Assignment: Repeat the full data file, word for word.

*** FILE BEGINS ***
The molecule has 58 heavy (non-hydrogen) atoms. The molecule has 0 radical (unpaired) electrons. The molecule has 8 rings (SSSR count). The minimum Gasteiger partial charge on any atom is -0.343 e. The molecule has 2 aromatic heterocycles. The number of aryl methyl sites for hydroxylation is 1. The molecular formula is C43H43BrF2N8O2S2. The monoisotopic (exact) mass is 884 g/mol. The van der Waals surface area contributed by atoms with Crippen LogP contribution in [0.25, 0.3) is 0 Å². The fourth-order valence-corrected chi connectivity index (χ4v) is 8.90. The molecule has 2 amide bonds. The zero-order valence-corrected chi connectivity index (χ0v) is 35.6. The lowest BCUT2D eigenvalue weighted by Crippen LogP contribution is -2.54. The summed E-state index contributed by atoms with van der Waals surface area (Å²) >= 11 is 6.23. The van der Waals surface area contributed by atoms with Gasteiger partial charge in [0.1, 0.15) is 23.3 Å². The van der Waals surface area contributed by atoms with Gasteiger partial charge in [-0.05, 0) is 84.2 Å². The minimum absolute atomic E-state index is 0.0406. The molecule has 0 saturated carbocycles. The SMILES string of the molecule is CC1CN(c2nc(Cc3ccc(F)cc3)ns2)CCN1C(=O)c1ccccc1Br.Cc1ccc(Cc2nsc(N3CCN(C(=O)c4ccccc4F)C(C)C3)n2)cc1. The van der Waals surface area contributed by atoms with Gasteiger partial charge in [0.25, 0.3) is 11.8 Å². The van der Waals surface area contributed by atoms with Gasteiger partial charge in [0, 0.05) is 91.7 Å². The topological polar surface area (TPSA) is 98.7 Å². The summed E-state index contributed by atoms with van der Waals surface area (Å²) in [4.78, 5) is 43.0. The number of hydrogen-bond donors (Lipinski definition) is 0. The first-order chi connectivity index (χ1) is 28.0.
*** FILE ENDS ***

The molecule has 58 heavy (non-hydrogen) atoms. The molecule has 0 radical (unpaired) electrons. The molecule has 8 rings (SSSR count). The minimum Gasteiger partial charge on any atom is -0.343 e. The molecule has 2 aromatic heterocycles. The number of aryl methyl sites for hydroxylation is 1. The molecular formula is C43H43BrF2N8O2S2. The monoisotopic (exact) mass is 884 g/mol. The van der Waals surface area contributed by atoms with Crippen LogP contribution in [0.25, 0.3) is 0 Å². The fourth-order valence-corrected chi connectivity index (χ4v) is 8.90. The molecule has 2 amide bonds. The zero-order valence-corrected chi connectivity index (χ0v) is 35.6. The lowest BCUT2D eigenvalue weighted by Crippen LogP contribution is -2.54. The summed E-state index contributed by atoms with van der Waals surface area (Å²) >= 11 is 6.23. The van der Waals surface area contributed by atoms with Gasteiger partial charge in [0.1, 0.15) is 23.3 Å². The van der Waals surface area contributed by atoms with Gasteiger partial charge in [-0.05, 0) is 84.2 Å². The minimum absolute atomic E-state index is 0.0406. The molecule has 0 saturated carbocycles. The SMILES string of the molecule is CC1CN(c2nc(Cc3ccc(F)cc3)ns2)CCN1C(=O)c1ccccc1Br.Cc1ccc(Cc2nsc(N3CCN(C(=O)c4ccccc4F)C(C)C3)n2)cc1. The van der Waals surface area contributed by atoms with Gasteiger partial charge in [0.25, 0.3) is 11.8 Å². The van der Waals surface area contributed by atoms with Gasteiger partial charge in [0, 0.05) is 91.7 Å². The topological polar surface area (TPSA) is 98.7 Å². The summed E-state index contributed by atoms with van der Waals surface area (Å²) in [4.78, 5) is 43.0. The number of hydrogen-bond donors (Lipinski definition) is 0. The first-order chi connectivity index (χ1) is 28.0.